ow this could be interoperable without further specification.

Considering the use-case given, there would need to be a specification (somewhere) of the format of the Government-issued certificate which included details of how the various properties of that certificate were handled by the ( attribute name, value ) filter matching (i.e. what are the attribute names and how are their values derived from the certificate and how is the matching done), how the Issuer and isPrivate should be set and what kind of authentication was required.

UA's could then know how to support that kind of certificate and applications would know what to look for.

Typically in these kind of situations we have a chicken-and-egg problem. There is reluctance to specify a lookup capability in WebCrypto when we have no idea what kinds of things we're trying to look up. On the other hand, noone is going to write a "how to expose XYZ key in WebCrypto" specification if there is obviously no method in WebCrypto to do that.

One way to resolve that problem is to signal intent with a simple API and define a registry for specifications that define how it is used. For example, if the getKeys() call included a "type" parameter, with a registry for type values, then implementors would know that to implement getKeys() they just have to look through the registry, get the specifications registered there and implement zero or more of those. There's no requirement to implement any of them.

Typically, W3C has preferred people to come to W3C itself and write those specifications here. That has the advantage that the specifications fall under the W3C patent policy. The W3C has deviated from this only when it has been practically impossible. MIME types for media codecs would be an example of a type field with a registry operating in very much the way I described.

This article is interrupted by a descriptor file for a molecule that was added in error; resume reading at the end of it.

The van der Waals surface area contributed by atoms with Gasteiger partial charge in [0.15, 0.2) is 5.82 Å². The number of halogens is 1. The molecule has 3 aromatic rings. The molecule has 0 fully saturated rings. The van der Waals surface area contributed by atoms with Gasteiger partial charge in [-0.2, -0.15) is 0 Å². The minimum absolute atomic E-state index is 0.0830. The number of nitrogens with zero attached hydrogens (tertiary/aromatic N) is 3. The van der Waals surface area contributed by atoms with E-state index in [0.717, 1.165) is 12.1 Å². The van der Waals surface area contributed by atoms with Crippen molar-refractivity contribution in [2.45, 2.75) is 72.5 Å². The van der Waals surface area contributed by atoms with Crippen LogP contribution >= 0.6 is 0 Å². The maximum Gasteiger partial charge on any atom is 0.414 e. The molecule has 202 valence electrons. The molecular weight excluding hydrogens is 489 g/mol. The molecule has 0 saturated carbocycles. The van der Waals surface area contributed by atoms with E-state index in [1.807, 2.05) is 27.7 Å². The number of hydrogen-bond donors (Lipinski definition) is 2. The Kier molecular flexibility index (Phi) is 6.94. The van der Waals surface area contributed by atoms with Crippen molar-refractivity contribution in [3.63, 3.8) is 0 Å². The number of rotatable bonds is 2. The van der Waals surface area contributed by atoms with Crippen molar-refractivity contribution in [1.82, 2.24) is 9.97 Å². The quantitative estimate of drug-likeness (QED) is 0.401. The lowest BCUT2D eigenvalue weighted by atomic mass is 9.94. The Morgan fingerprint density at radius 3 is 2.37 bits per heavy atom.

However, the scope quoted by Ryan does seem to rule out that approach in the short term ...

...Mark



On Thu, Apr 4, 2013 at 4:37 PM, Ryan Sleevi <sleevi@google.com<mailto:sleevi@google.com>> wrote:
Issuer is underspecified, and as such, not possible to implement.

Further, this seems to directly conflict with the charter, which states:

"Out of scope: features including special handling directly for
non-opaque key identification schemes, access-control mechanisms
beyond the enforcement of the same-origin policy, and functions in the
API that require smartcard or other device-specific behavior"

This requires both handling for non-opaque key identification scheme
("issuer") as well as an access control mechanism ("isPrivate")

As such, we do not support the WG taking on this item.

On Thu, Apr 4, 2013 at 4:21 PM, Lu HongQian Karen <karen.lu@gemalto.com<mailto:karen.lu@gemalto.com>> wrote:
> Hi Mark,
>
> We would like to suggest expanding the key discovery specification by adding an API for discovering pre-provisioned cryptographic keys via any of their attributes. This gives web applications a mean to find pre-provisioned keys whose names are unknown to them.
>
> The contribution is attached for review.
>
> Regards,
> Karen and Michael
>
>



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Received on Monday, 8 April 2013 16:52:11 UTC